The development of work beyond Dunedin and into the Otago region grew out of community concerns expressed in the mid 1980’s in response to requests from local churches and as a result of community needs assessment.  Two staff began working in Cromwell in the mid 1980’s, providing home-based family support during that town’s time of turmoil.  The work expanded with changes in the Central Otago community and three additional staff supported by a family therapist were appointed.  In 1993-94 a community need for support services in East Otago and the South Otago areas was identified as the result of needs assessments performed.  A worker was appointed in East Otago and two in the South Otago area.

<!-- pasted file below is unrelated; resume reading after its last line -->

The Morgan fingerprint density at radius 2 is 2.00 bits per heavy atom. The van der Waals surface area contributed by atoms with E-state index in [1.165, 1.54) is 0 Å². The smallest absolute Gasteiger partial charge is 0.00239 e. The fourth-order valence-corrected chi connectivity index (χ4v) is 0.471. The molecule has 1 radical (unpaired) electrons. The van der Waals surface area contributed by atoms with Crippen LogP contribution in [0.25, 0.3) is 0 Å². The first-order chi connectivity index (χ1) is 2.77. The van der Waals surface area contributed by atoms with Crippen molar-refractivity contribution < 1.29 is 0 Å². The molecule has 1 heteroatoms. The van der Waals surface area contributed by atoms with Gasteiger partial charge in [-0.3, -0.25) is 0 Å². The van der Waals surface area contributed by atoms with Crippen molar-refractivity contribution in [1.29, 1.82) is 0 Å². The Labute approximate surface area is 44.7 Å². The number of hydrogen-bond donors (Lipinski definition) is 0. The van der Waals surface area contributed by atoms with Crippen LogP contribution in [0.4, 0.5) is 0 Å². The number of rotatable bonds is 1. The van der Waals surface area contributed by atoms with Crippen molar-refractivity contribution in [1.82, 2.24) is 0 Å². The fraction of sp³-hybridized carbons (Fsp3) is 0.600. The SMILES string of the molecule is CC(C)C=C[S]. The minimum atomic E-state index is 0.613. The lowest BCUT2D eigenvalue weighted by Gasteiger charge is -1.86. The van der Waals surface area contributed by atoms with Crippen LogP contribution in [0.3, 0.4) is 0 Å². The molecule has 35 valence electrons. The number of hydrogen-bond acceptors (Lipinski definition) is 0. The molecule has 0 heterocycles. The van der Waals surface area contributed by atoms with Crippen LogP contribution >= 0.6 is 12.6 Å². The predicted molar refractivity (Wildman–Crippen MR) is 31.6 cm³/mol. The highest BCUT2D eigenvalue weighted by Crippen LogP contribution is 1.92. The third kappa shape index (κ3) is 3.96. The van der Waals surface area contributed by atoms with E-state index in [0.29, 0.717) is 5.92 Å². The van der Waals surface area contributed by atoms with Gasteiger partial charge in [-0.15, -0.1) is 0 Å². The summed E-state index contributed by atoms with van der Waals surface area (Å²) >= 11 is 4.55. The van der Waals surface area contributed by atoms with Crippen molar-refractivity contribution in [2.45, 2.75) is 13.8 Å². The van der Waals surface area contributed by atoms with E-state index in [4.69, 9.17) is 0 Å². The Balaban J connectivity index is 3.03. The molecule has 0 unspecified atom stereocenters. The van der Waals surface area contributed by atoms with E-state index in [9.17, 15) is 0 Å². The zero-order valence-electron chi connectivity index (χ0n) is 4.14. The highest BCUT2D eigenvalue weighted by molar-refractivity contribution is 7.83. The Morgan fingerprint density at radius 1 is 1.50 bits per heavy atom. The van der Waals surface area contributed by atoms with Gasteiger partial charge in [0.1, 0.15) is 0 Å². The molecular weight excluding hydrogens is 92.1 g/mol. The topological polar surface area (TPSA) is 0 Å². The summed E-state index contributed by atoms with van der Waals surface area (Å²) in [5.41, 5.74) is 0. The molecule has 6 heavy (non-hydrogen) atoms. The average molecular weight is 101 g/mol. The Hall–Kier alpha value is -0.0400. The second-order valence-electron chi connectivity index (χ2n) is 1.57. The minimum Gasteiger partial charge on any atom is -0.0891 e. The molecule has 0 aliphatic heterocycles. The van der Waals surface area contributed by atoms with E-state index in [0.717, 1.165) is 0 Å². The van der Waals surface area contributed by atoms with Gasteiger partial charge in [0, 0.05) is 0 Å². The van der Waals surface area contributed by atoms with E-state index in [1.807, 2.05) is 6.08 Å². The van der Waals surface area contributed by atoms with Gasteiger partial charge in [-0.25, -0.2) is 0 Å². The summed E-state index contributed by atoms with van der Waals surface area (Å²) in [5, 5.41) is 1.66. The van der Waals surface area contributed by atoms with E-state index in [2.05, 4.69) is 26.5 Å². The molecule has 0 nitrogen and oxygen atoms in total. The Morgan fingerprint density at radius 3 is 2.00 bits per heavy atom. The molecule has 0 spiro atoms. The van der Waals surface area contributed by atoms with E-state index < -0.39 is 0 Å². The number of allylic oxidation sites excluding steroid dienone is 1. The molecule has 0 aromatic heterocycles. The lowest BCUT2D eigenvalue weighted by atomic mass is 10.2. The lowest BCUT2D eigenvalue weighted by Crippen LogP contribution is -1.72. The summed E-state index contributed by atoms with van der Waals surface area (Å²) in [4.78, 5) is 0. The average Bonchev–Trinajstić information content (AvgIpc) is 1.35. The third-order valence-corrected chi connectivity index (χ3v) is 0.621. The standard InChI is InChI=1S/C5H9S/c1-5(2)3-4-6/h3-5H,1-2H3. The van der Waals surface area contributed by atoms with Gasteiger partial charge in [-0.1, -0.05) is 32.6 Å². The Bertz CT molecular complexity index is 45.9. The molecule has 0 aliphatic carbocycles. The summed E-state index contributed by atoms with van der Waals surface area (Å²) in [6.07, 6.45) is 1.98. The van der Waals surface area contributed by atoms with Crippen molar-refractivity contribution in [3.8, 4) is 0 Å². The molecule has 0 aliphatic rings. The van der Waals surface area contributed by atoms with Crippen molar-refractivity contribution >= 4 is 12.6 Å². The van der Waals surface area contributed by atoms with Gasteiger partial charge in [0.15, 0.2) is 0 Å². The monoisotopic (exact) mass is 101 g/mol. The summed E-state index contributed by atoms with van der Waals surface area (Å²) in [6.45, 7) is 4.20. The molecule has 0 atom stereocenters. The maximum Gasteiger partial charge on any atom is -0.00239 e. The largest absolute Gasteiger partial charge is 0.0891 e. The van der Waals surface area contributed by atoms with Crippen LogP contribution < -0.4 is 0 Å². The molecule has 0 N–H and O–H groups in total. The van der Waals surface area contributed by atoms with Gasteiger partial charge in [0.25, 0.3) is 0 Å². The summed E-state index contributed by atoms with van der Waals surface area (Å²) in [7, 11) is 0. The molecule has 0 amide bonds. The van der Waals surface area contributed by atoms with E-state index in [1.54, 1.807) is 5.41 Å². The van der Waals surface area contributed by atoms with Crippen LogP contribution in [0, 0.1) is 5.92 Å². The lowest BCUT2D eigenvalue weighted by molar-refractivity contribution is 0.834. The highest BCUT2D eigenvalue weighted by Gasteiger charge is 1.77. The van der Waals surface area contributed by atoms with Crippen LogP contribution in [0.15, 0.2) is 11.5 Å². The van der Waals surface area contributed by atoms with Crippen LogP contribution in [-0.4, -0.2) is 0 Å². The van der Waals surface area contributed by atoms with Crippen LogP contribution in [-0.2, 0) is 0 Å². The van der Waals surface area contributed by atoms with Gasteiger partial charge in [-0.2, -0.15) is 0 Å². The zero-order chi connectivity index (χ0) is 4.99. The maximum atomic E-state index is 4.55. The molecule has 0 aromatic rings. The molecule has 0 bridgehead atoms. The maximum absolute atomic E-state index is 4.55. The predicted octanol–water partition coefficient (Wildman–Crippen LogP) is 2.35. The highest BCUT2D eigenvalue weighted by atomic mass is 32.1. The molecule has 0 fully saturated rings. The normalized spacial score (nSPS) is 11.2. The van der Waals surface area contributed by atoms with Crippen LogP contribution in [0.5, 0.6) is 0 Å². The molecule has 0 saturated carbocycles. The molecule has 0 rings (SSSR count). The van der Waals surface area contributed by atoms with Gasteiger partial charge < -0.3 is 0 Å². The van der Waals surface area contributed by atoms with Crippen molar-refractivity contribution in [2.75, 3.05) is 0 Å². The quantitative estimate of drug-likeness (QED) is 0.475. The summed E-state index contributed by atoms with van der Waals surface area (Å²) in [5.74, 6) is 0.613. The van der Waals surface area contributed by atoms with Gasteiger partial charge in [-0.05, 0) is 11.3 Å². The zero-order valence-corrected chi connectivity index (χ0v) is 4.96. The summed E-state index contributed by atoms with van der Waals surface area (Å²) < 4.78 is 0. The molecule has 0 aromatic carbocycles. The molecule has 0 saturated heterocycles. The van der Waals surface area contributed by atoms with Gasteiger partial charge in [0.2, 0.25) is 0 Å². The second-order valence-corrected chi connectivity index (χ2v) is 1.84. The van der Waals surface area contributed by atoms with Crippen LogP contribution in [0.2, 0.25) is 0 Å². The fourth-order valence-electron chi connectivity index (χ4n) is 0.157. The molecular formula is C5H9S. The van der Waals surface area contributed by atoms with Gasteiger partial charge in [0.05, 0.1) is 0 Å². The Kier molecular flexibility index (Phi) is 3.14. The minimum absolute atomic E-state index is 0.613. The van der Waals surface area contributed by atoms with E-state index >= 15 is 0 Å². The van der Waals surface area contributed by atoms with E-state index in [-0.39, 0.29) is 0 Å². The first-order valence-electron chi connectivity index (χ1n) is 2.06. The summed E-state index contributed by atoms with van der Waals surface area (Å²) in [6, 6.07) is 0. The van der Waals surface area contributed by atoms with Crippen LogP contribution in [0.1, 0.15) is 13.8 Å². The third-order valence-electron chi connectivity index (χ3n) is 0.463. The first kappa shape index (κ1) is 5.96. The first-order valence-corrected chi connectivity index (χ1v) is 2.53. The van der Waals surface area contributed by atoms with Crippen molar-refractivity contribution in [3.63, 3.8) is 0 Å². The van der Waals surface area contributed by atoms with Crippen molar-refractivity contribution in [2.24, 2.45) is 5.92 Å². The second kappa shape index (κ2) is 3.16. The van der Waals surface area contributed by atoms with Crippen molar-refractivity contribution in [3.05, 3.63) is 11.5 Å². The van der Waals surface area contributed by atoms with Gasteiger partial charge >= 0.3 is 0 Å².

Today

A number of significant milestones have focused our work as it is today:

  • In 1994 AMFC was approved as a Child and Family Support Service under the Children and Young Persons Act, 1989. The Agency then had the ability to bring children into long term care, and did so, in addition to respite care arrangements.  Arrangements for the permanent care of children have not continued as the complexity and cost of this work exceeded our capacity to sustain it
  • In 2000, AMFC secured the Family Start contract from the Ministry of Social Development, and worked this together with the Whanau Family Aiga Board.  This doubled the size of the staff and capacity of AMFC, and an enormous amount of work went into setting up the new Family Start programme.  We were one of the first sites in New Zealand to run the Family Start programme
  • 2003 was a big year of continuing change, with the death of Losalia Nielson-Mamea, the first Manager for Family Start, in May 2003.  In August of 2003, Catherine Goodyear retired, and Nicola Taylor was appointed as the third Director of AMFC